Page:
DHTML Jigsaw Puzzle: IE4; Initialization | WebReference

DHTML Jigsaw Puzzle: IE4; Initialization


The DHTML Lab Jigsaw Puzzle, Part I: IE4
Initializing the puzzle

When creating DHTML that relies on scripting object manipulation, it is advisable to perform checks confirming that all has gone well. In our case, before we can expose the puzzle to the user, we must confirm that the two initial images to be used, the puzzle image and the grid, have loaded. In addition, it would be best to wait until the page itself has finished loading before we initialize our puzzle. To this end, we use the onLoad event handler of the BODY tag and the Image object:

    <BODY onLoad="whenLoaded()"> . . . <DIV ID="elPuzzle"> <IMG NAME="imOrig" ID="elImOrig" SRC="hands.jpg" onLoad="whenLoaded()"> <DIV ID="elGrid"> <IMG NAME="imGrid" ID="elImGrid" SRC="grid.gif" onLoad="whenLoaded()"> </DIV> <DIV ID="elControls"> . . . </DIV> </DIV>

All three instances of onLoad call the same function, whenLoaded(), which we will define as part of our initializtion.

The Script

Our script has many functions to assist in modularity. We will discuss them in the order that the application uses them. First, however, we must initialize several global variables that will be used by more than one function:

    <SCRIPT LANGUAGE="JavaScript"> // track the real puzzle top/left (without border): puzzLeft = puzzTop = null // track the real puzzle width/height (without border): puzzWidth = puzzHeight = null; // how wide is the border? bordWidth = 3; // puzzle pieces across and puzzle pieces down. set default: puzzAcross = puzzDown = 5; // can we drag the puzzle around the page? set default: isPuzzDraggable = true; // does the grid appear when we break puzzle? set default: isGrid = false; // track new puzzles: isNewPuzz = null; // track if pieces have been created for the puzzle? isCreated = null; // track how many pieces have been created: piecesCreated = 0; // counter used in creating pieces: pieceCount = 1; // counter used in tracking rows done when creating pieces: topCount = 0; // is the puzzle broken up into pieces? isBroken = false; // how many pieces have been correctly solved? solvedCount = 1; // which piece is next in line? pieceToSolve = null; // how many times should visibility be toggled to create // flashing effect when piece placed correctly? flashTotal = 5; // track how many times the flashing has occured: flashCount = 0; // how many objects have the onLoad handler assigned to them? loadTotal = 3; // track how many of these objects have loaded: loadCount = 0; // general purpose var for temporary storage // of elements during manipulation: tempEl = null; // assign "space" to a var to avoid possible typos: sp = " ";

Our first function is, of course, the one called by the onLoad handlers: whenLoaded(). In its bare form, it increments the load counter every time it is called. If the total has not yet been reached, it returns:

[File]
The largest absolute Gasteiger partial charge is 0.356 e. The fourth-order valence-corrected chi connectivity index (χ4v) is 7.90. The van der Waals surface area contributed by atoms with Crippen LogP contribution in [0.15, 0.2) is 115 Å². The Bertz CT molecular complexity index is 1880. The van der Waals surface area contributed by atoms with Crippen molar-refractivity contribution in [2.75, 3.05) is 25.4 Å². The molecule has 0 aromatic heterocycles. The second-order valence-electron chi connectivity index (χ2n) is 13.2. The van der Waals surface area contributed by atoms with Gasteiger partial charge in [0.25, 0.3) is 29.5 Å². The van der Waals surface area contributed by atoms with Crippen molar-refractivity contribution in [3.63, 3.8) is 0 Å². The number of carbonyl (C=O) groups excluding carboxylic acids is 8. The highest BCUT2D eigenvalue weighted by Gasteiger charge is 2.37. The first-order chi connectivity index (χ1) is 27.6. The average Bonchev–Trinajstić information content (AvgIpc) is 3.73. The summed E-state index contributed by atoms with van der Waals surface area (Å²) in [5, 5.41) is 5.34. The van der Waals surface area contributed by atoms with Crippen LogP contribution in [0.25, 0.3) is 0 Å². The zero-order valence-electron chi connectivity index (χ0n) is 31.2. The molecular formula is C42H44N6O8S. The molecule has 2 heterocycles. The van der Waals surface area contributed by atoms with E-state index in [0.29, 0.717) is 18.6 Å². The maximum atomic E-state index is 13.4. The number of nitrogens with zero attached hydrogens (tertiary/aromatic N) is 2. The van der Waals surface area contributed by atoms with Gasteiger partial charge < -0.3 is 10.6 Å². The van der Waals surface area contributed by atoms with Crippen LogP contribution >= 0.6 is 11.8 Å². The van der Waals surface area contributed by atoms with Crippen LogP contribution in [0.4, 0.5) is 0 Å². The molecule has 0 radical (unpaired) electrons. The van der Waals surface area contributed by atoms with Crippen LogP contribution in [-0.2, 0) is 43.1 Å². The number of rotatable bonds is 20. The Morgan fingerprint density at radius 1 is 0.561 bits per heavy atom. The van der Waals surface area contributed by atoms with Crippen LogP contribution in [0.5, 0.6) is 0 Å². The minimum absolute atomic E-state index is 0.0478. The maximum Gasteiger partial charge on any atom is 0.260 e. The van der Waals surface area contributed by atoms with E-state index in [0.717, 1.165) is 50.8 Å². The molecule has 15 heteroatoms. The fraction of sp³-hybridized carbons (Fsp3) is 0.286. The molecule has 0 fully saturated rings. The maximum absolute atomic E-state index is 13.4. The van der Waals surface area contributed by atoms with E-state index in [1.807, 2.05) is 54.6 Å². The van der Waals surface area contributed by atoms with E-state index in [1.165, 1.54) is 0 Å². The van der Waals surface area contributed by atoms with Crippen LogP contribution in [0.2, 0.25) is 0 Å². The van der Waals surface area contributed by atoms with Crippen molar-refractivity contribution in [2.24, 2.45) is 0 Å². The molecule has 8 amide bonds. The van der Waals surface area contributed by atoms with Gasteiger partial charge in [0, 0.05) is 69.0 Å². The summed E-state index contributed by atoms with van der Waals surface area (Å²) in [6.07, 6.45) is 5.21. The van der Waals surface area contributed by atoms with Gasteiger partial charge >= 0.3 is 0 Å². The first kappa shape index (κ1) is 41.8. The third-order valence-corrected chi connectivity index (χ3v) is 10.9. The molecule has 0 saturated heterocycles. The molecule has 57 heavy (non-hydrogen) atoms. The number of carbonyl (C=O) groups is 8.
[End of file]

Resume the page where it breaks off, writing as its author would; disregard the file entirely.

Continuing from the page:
function whenLoaded() { loadCount++; if (loadCount

When the load count is reached, and we know that our elements have been created and our primary images loaded, the function executes the remainder of its statements:

    function whenLoaded() { loadCount++; if (loadCount if (isPuzzDraggable) { elPuzzle.draggable = true; elPuzzle.style.cursor = "move"; } else { elPuzzle.draggable = false; dragBut.value = "Drag OFF"; } elPuzzle.clipLeft = elPuzzle.clipTop = 0; initPuzz(); }

The function checks the "draggability" of the puzzle, through the isPuzzDraggable variable. If true, the cursor shape for the puzzle is changed to move, helping the user identify it as draggable. If false, the value of the control button that toggles the puzzle draggability is changed, again to help the user. In both cases, a new property is created for elPuzzle: draggable. This property will be assigned to all elements that can be dragged, that is, the puzzle and the individual pieces. By checking the value of this property, we can determine at any time whether a piece should be dragged or not.

Next, we create two more properties for elPuzzle, clipLeft and clipTop. These will be created for all draggable elements and store the values of the left and top clip of the element. Since our puzzle has not been clipped, we assign a zero value to both properties.

With these overhead tasks completed, we call initPuzz(). This function is called every time we have a new puzzle image:

    function initPuzz() { if (isBroken) {allDone(false)}; puzzWidth = document.images["imOrig"].width; puzzHeight = document.images["imOrig"].height; elPuzzle.style.width = elControls.style.width = puzzWidth; elPuzzle.style.visibility = "visible"; isNewPuzz = true; isCreated = false; pieceToSolve = 1; }

If this function is called when the puzzle has already been broken up, through the image loading SELECT box (see previous page), the allDone() function is called to perform a general cleanup. Since this our first go-through, we'll ignore the first line. The true width and height of the puzzle are assigned to puzzWidth and puzzHeight by retrieving the width and height of the puzzle image. Both elPuzzle and its child element elControls have their width set dynamically to the puzzle width. Now that the correct widths have been assigned, we can show the user the puzzle. We make it visible and assign values to three of our tracking variables. Our displayed puzzle has now taken its correct form:

Screenshot of initialized Puzzle

Now our users are ready to play.

Produced by Peter Belesis and

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Created: 11/05/97
Revised: 11/13/97

URL: http://www.webreference.com/dhtml/column8/puzzInit.html